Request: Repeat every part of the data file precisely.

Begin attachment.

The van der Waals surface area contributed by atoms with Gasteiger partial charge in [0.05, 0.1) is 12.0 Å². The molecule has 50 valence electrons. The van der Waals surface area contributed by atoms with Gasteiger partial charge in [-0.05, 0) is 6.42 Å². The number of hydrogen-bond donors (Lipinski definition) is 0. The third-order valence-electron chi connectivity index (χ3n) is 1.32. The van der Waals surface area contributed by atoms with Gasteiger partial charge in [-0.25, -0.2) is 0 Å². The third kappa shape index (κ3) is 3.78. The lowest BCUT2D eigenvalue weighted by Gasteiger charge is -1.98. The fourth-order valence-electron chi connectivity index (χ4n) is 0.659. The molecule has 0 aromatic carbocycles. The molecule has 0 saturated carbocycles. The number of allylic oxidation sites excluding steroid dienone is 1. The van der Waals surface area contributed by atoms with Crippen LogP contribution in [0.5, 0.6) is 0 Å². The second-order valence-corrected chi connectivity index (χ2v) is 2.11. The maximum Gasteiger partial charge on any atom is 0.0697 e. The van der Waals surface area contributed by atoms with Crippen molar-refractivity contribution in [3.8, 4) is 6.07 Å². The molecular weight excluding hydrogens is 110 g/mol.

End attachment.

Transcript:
The van der Waals surface area contributed by atoms with Gasteiger partial charge in [0.05, 0.1) is 12.0 Å². The molecule has 50 valence electrons. The van der Waals surface area contributed by atoms with Gasteiger partial charge in [-0.05, 0) is 6.42 Å². The number of hydrogen-bond donors (Lipinski definition) is 0. The third-order valence-electron chi connectivity index (χ3n) is 1.32. The van der Waals surface area contributed by atoms with Gasteiger partial charge in [-0.25, -0.2) is 0 Å². The third kappa shape index (κ3) is 3.78. The lowest BCUT2D eigenvalue weighted by Gasteiger charge is -1.98. The fourth-order valence-electron chi connectivity index (χ4n) is 0.659. The molecule has 0 aromatic carbocycles. The molecule has 0 saturated carbocycles. The number of allylic oxidation sites excluding steroid dienone is 1. The van der Waals surface area contributed by atoms with Crippen LogP contribution in [0.5, 0.6) is 0 Å². The second-order valence-corrected chi connectivity index (χ2v) is 2.11. The maximum Gasteiger partial charge on any atom is 0.0697 e. The van der Waals surface area contributed by atoms with Crippen molar-refractivity contribution in [3.8, 4) is 6.07 Å². The molecular weight excluding hydrogens is 110 g/mol.